An Islamic perspective on sports and exercise
Apr 07 2011
What does Islam say about sports and exercise? Are there any sports that aren’t allowed? Are there any special rules for men or women? Can you play sports with your husband?
Allah expects Muslims to take care of their bodies to the best of their abilities. Obesity, weakness, and physical laziness are blameworthy afflictions. Though death very well may overtake us today or tomorrow, we should physically prepare ourselves to worship Allah in our old age, should He give us long lives.
While bad health and disease is often beyond our control, we must take the precautions available to us to maintain our physical health. Our bodies are gifts from Allah, and we will be held accountable for how we use them.
Furthermore, a Muslim should be able to defend his or herself from aggression (which requires physical strength) and should be prepared to struggle in the path of Allah, should the occasion arise. For this reason, the Prophet (peace and blessings be upon him) has said:
“The strong believer is better and more beloved to Allah than the weak believer, while there is good in both.” (Reported by Muslim.)
There are numerous Traditions in which the Prophet (peace and blessings be upon him) recommended certain martial arts to maintain the health and prepare the believers for situations of external aggression. Thus, he has said (peace and blessings be upon him):
“Any action without the remembrance of Allah is either a diversion or heedlessness excepting four acts: Walking from target to target [during archery practice], training a horse, playing with one’s family, and learning to swim.” (Reported by Tabarani.)
It should be kept in mind that the Prophet and the Companions were naturally physically fit. Life was tougher back then – long distances were covered on foot, men hunted and farmed their food to survive, and there did not exist useless recreations – like television – to produce laziness and waste many hours of otherwise constructive time. It was almost assumed back then that believers would be physically fit. It was not until later generations that the scholars encountered actual obesity and laziness.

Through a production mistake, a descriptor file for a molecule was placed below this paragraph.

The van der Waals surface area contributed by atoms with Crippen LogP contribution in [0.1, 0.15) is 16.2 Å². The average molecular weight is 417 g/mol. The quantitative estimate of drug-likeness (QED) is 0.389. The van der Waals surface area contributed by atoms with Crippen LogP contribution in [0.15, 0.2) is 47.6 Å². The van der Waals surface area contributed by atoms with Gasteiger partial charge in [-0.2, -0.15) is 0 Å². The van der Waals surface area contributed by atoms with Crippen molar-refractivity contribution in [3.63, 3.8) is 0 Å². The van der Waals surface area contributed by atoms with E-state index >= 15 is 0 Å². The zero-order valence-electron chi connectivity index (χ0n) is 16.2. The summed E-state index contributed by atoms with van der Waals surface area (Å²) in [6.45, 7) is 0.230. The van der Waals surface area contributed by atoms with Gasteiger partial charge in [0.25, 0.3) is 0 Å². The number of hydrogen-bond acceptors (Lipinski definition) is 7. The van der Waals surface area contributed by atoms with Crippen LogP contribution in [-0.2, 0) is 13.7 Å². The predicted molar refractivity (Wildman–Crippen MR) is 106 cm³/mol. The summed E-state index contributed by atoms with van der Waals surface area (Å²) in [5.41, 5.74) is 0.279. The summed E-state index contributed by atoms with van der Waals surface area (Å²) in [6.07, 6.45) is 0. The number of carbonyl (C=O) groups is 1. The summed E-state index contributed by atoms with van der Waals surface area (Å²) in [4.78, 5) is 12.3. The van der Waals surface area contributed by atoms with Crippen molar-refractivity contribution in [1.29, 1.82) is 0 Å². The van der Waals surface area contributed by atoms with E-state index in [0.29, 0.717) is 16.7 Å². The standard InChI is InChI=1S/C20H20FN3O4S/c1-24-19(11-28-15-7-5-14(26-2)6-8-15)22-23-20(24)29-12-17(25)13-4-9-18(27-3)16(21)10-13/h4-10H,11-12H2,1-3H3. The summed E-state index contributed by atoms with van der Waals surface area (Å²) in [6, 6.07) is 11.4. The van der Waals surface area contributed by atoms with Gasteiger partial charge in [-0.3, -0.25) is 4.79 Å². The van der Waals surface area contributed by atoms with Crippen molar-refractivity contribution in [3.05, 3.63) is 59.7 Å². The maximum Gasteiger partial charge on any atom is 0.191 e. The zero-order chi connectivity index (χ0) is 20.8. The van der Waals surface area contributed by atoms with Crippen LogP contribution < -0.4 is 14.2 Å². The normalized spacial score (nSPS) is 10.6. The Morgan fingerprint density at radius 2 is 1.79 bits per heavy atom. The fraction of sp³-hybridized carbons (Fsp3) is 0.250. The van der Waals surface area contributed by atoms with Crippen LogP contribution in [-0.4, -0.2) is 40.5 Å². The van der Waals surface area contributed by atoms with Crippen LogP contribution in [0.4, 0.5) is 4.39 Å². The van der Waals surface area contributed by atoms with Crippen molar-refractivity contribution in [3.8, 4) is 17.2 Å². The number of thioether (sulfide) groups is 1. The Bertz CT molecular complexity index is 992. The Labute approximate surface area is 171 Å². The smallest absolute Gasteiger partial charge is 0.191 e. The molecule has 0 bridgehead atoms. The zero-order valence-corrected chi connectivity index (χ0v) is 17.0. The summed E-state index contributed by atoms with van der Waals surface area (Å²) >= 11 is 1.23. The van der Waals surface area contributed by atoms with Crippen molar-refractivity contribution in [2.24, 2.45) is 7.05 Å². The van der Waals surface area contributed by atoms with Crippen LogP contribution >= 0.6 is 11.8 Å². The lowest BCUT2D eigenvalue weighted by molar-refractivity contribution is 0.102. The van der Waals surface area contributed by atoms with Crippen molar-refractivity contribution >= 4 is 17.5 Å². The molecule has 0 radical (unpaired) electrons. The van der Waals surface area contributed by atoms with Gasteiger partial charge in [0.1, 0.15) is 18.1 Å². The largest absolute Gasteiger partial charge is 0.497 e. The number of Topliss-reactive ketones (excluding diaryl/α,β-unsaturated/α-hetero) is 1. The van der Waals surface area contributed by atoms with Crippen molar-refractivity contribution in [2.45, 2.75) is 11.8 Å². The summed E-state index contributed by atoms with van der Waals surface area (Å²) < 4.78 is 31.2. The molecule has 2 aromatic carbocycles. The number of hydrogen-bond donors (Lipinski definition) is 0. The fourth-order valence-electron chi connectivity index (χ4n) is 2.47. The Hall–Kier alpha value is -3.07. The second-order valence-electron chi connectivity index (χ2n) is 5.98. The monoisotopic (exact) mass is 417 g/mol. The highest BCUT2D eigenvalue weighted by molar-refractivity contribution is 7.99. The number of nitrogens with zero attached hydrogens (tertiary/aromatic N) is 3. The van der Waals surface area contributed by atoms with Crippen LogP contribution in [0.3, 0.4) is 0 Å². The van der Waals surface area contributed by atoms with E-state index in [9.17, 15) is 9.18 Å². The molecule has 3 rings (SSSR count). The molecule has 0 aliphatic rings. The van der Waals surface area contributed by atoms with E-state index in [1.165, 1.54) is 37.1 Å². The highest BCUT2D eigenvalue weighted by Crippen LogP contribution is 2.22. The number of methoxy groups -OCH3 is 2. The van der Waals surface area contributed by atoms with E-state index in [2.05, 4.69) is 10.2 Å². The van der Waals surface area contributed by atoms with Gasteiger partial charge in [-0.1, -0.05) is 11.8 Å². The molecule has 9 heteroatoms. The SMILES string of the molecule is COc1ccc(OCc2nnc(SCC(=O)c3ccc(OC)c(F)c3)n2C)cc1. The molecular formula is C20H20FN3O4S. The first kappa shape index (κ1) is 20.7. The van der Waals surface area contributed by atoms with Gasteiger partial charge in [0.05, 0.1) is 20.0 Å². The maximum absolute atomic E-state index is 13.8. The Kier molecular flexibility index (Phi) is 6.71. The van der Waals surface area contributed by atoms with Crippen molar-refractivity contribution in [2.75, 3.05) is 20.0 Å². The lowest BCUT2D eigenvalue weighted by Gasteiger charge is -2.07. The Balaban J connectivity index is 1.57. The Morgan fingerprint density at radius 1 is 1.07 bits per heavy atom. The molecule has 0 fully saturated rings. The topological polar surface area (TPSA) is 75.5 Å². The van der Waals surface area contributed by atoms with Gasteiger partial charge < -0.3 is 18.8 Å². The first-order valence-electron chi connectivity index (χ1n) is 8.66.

A modern Muslim should put aside some time daily or weekly to maintain his or her physical health. The average gym these days entails mixed sexes in revealing clothing and loud music and thus should be avoided. If running outside is not a practical option, consider buying a treadmill for the house and maybe a few weights. Organised sports like basketball and football are a good option for some, but one must be careful not to overindulge in these and waste too much time. However, keep in mind the good intentions.
As always, a Muslim man and woman is required to dress appropriately while exercising, being sure to cover his or her `awra (nakedness) and to not wear revealing and tight clothing like spandex. In terms of unlawful sports, (and Allah knows best) that boxing is not lawful because a Muslim should not hit in the face for sport.
In general, Muslims must be careful that their exercise programs do not jeopardise their good companionship and do not take them to indecent places.
Husbands and wives can exercise and play together. This is a good way of building love and happiness together. The Prophet’s wife `Aisha said:
“I raced with the Prophet (peace and blessings be on him) and beat him in the race. Later, when I had put on some weight, we raced again and he won. Then he said, ‘This cancels that,’ referring to the previous occasion.” (Reported by Ahmad.)